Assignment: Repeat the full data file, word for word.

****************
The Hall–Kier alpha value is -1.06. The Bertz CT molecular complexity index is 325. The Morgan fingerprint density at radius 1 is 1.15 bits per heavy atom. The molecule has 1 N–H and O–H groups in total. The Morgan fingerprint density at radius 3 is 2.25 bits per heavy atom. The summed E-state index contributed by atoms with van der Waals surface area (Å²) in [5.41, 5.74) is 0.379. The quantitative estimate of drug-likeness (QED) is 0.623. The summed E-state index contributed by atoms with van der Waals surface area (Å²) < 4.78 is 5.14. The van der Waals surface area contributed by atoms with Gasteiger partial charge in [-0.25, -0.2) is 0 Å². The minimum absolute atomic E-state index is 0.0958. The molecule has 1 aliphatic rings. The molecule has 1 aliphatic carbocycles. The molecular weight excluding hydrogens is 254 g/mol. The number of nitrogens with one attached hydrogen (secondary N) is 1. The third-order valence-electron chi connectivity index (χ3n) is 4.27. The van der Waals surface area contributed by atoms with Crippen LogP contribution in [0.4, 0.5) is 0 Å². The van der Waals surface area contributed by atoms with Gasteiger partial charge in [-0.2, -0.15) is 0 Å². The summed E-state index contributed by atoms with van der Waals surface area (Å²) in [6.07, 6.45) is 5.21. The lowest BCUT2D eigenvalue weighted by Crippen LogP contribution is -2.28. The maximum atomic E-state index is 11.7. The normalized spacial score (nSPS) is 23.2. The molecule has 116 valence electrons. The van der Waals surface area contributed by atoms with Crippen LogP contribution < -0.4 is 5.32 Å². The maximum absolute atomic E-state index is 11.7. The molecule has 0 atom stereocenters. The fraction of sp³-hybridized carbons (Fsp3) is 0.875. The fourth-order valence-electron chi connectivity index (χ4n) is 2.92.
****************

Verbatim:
The Hall–Kier alpha value is -1.06. The Bertz CT molecular complexity index is 325. The Morgan fingerprint density at radius 1 is 1.15 bits per heavy atom. The molecule has 1 N–H and O–H groups in total. The Morgan fingerprint density at radius 3 is 2.25 bits per heavy atom. The summed E-state index contributed by atoms with van der Waals surface area (Å²) in [5.41, 5.74) is 0.379. The quantitative estimate of drug-likeness (QED) is 0.623. The summed E-state index contributed by atoms with van der Waals surface area (Å²) < 4.78 is 5.14. The van der Waals surface area contributed by atoms with Gasteiger partial charge in [-0.25, -0.2) is 0 Å². The minimum absolute atomic E-state index is 0.0958. The molecule has 1 aliphatic rings. The molecule has 1 aliphatic carbocycles. The molecular weight excluding hydrogens is 254 g/mol. The number of nitrogens with one attached hydrogen (secondary N) is 1. The third-order valence-electron chi connectivity index (χ3n) is 4.27. The van der Waals surface area contributed by atoms with Crippen LogP contribution in [0.4, 0.5) is 0 Å². The van der Waals surface area contributed by atoms with Gasteiger partial charge in [-0.2, -0.15) is 0 Å². The summed E-state index contributed by atoms with van der Waals surface area (Å²) in [6.07, 6.45) is 5.21. The lowest BCUT2D eigenvalue weighted by Crippen LogP contribution is -2.28. The maximum atomic E-state index is 11.7. The normalized spacial score (nSPS) is 23.2. The molecule has 116 valence electrons. The van der Waals surface area contributed by atoms with Crippen LogP contribution < -0.4 is 5.32 Å². The maximum absolute atomic E-state index is 11.7. The molecule has 0 atom stereocenters. The fraction of sp³-hybridized carbons (Fsp3) is 0.875. The fourth-order valence-electron chi connectivity index (χ4n) is 2.92.